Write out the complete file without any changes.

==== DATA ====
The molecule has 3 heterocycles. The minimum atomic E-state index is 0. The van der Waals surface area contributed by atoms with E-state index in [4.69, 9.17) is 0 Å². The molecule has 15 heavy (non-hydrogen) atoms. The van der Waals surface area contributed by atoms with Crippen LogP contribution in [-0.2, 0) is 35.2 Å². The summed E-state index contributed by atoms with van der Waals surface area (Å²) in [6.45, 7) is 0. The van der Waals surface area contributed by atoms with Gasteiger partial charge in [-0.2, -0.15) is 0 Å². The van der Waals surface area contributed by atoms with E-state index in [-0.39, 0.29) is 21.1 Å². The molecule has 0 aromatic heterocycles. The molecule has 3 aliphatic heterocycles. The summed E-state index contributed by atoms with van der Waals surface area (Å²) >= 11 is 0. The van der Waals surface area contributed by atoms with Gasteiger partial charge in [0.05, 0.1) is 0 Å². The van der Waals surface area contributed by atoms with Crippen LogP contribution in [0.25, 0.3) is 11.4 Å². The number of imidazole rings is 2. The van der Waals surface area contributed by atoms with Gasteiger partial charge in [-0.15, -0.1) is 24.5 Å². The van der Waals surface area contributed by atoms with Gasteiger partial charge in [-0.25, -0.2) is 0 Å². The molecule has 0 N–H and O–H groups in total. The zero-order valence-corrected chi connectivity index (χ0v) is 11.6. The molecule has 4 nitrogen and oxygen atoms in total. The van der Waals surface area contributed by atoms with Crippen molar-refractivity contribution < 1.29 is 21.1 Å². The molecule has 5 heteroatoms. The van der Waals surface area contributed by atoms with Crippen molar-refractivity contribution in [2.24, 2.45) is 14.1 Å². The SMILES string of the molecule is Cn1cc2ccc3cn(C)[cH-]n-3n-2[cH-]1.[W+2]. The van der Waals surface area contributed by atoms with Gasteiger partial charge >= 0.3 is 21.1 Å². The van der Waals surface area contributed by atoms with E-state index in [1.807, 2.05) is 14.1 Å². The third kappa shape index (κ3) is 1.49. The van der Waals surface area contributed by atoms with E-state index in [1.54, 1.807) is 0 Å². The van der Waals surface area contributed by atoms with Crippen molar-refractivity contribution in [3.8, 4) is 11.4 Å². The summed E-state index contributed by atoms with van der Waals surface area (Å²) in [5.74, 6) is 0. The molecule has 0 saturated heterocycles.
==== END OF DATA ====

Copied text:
The molecule has 3 heterocycles. The minimum atomic E-state index is 0. The van der Waals surface area contributed by atoms with E-state index in [4.69, 9.17) is 0 Å². The molecule has 15 heavy (non-hydrogen) atoms. The van der Waals surface area contributed by atoms with Crippen LogP contribution in [-0.2, 0) is 35.2 Å². The summed E-state index contributed by atoms with van der Waals surface area (Å²) in [6.45, 7) is 0. The van der Waals surface area contributed by atoms with Gasteiger partial charge in [-0.2, -0.15) is 0 Å². The van der Waals surface area contributed by atoms with E-state index in [-0.39, 0.29) is 21.1 Å². The molecule has 0 aromatic heterocycles. The molecule has 3 aliphatic heterocycles. The summed E-state index contributed by atoms with van der Waals surface area (Å²) >= 11 is 0. The van der Waals surface area contributed by atoms with Gasteiger partial charge in [0.05, 0.1) is 0 Å². The van der Waals surface area contributed by atoms with Crippen LogP contribution in [0.25, 0.3) is 11.4 Å². The number of imidazole rings is 2. The van der Waals surface area contributed by atoms with Gasteiger partial charge in [-0.15, -0.1) is 24.5 Å². The van der Waals surface area contributed by atoms with Gasteiger partial charge in [-0.25, -0.2) is 0 Å². The molecule has 0 N–H and O–H groups in total. The zero-order valence-corrected chi connectivity index (χ0v) is 11.6. The molecule has 4 nitrogen and oxygen atoms in total. The van der Waals surface area contributed by atoms with Crippen molar-refractivity contribution < 1.29 is 21.1 Å². The molecule has 5 heteroatoms. The van der Waals surface area contributed by atoms with Crippen molar-refractivity contribution in [2.24, 2.45) is 14.1 Å². The SMILES string of the molecule is Cn1cc2ccc3cn(C)[cH-]n-3n-2[cH-]1.[W+2]. The van der Waals surface area contributed by atoms with Gasteiger partial charge >= 0.3 is 21.1 Å². The van der Waals surface area contributed by atoms with E-state index in [1.807, 2.05) is 14.1 Å². The third kappa shape index (κ3) is 1.49. The van der Waals surface area contributed by atoms with E-state index in [1.54, 1.807) is 0 Å². The van der Waals surface area contributed by atoms with Crippen molar-refractivity contribution in [3.8, 4) is 11.4 Å². The summed E-state index contributed by atoms with van der Waals surface area (Å²) in [5.74, 6) is 0. The molecule has 0 saturated heterocycles.